Digital freelance platforms advertise flexibility, independence and access to a global labour market. But what does it mean to organise and position yourself in this environment? In her doctoral dissertation "Global Platform Work", cultural scientist Anna Oechslen sheds light on the everyday life of graphic designers who receive orders from India via digital platforms worldwide. She shows how important it is for gig workers to constantly present themselves in a positive light, build relationships and adapt to a working environment that is constantly changing. The book was published open access by Campus.
The designers at the centre of "Global Platform Work" are part of a development that has rapidly gained momentum in recent years: In the "gig economy", a large number of work assignments are now arranged via digital platforms, from taxi rides and food deliveries to childcare. Designers can use freelance platforms to connect with clients on a global scale, for example by taking part in competitions or applying for projects directly.
By using freelance platforms for their work, designers gain access to a wealth of potential commissions, but at the same time compete with an overwhelming number of other workers who are also interested in these commissions. In a context where working relationships are reduced to individual 'gigs', designers spend a lot of time sifting through offers, applying and adapting to new clientele.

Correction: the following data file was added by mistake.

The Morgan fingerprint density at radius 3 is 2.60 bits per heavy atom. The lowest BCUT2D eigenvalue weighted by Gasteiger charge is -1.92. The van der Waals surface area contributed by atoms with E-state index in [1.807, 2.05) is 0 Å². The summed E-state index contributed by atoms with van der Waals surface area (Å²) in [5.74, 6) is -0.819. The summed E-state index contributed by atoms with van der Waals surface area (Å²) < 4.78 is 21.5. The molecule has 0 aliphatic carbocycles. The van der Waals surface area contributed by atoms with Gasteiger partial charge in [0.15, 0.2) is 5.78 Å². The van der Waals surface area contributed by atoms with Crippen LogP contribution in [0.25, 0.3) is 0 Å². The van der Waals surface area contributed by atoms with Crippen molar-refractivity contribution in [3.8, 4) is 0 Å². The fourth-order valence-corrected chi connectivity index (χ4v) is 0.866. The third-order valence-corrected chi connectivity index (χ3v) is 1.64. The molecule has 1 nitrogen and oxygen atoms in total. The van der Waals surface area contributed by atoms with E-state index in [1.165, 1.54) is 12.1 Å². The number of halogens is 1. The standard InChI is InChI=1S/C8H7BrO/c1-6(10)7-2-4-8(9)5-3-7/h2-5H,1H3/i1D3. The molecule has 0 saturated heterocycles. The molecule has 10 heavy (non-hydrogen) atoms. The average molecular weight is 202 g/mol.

Additionally, while designers are technically connected globally, they are also part of a system where clients are predominantly from high-income countries such as the US, UK or Australia. For designers in India, this often means working across different time zones and putting in extra effort to avoid being seen as cheap labour.
Based on interviews, observations and photo diaries, Anna Oechslen describes the multitude of unpaid and often neglected tasks that make up the everyday life of online freelancers in India. The focus is on the volatility and complexity of working relationships in a global labour market mediated via digital platforms.
Building on feminist research approaches, the author considers platform work as one element in a constellation of paid and unpaid labour. It also becomes clear that whether platform work is worthwhile depends very much on the role it plays in the lives of the workers and how they are integrated into support networks.
Dr Anna Oechslen is an empirical cultural scientist and works as a postdoc in the "Creativity and Work" research group at the IRS. She holds the junior professorship for empirical cultural studies at the University of Hamburg until March 2024. The book "Global Platform Work. Negotiating Relations in a Translocal Assemblage" is based on her dissertation at the University of Hamburg, which was written as part of the IRS lead project "Platform Ecology" (2019-2021).